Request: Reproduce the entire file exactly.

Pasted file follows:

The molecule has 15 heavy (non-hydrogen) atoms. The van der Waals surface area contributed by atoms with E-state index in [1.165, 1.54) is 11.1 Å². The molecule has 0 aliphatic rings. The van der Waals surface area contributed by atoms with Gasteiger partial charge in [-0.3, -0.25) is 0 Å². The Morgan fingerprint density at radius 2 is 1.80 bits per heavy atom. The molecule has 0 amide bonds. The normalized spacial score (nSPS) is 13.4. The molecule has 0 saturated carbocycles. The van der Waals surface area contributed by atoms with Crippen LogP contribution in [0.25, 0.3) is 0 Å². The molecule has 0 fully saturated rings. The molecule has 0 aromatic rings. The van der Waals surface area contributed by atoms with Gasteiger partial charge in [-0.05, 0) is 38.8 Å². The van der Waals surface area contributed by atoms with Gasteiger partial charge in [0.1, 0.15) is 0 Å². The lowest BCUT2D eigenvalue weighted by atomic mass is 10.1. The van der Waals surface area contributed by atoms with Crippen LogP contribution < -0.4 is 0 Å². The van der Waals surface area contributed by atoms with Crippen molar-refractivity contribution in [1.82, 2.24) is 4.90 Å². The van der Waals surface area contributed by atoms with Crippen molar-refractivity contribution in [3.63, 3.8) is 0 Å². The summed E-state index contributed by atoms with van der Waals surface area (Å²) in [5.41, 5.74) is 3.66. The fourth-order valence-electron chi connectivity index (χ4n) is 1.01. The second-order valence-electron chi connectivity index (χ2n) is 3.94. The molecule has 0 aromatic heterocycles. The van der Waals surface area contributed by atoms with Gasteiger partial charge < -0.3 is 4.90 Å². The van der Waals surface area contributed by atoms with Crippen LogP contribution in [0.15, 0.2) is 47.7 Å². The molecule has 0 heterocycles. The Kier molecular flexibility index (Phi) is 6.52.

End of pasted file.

The molecule has 15 heavy (non-hydrogen) atoms. The van der Waals surface area contributed by atoms with E-state index in [1.165, 1.54) is 11.1 Å². The molecule has 0 aliphatic rings. The van der Waals surface area contributed by atoms with Gasteiger partial charge in [-0.3, -0.25) is 0 Å². The Morgan fingerprint density at radius 2 is 1.80 bits per heavy atom. The molecule has 0 amide bonds. The normalized spacial score (nSPS) is 13.4. The molecule has 0 saturated carbocycles. The van der Waals surface area contributed by atoms with Crippen LogP contribution in [0.25, 0.3) is 0 Å². The molecule has 0 fully saturated rings. The molecule has 0 aromatic rings. The van der Waals surface area contributed by atoms with Gasteiger partial charge in [-0.05, 0) is 38.8 Å². The van der Waals surface area contributed by atoms with Gasteiger partial charge in [0.1, 0.15) is 0 Å². The lowest BCUT2D eigenvalue weighted by atomic mass is 10.1. The van der Waals surface area contributed by atoms with Crippen LogP contribution < -0.4 is 0 Å². The van der Waals surface area contributed by atoms with Crippen molar-refractivity contribution in [1.82, 2.24) is 4.90 Å². The van der Waals surface area contributed by atoms with Crippen molar-refractivity contribution in [3.63, 3.8) is 0 Å². The summed E-state index contributed by atoms with van der Waals surface area (Å²) in [5.41, 5.74) is 3.66. The fourth-order valence-electron chi connectivity index (χ4n) is 1.01. The second-order valence-electron chi connectivity index (χ2n) is 3.94. The molecule has 0 aromatic heterocycles. The van der Waals surface area contributed by atoms with Gasteiger partial charge < -0.3 is 4.90 Å². The van der Waals surface area contributed by atoms with Crippen LogP contribution in [0.15, 0.2) is 47.7 Å². The molecule has 0 heterocycles. The Kier molecular flexibility index (Phi) is 6.52.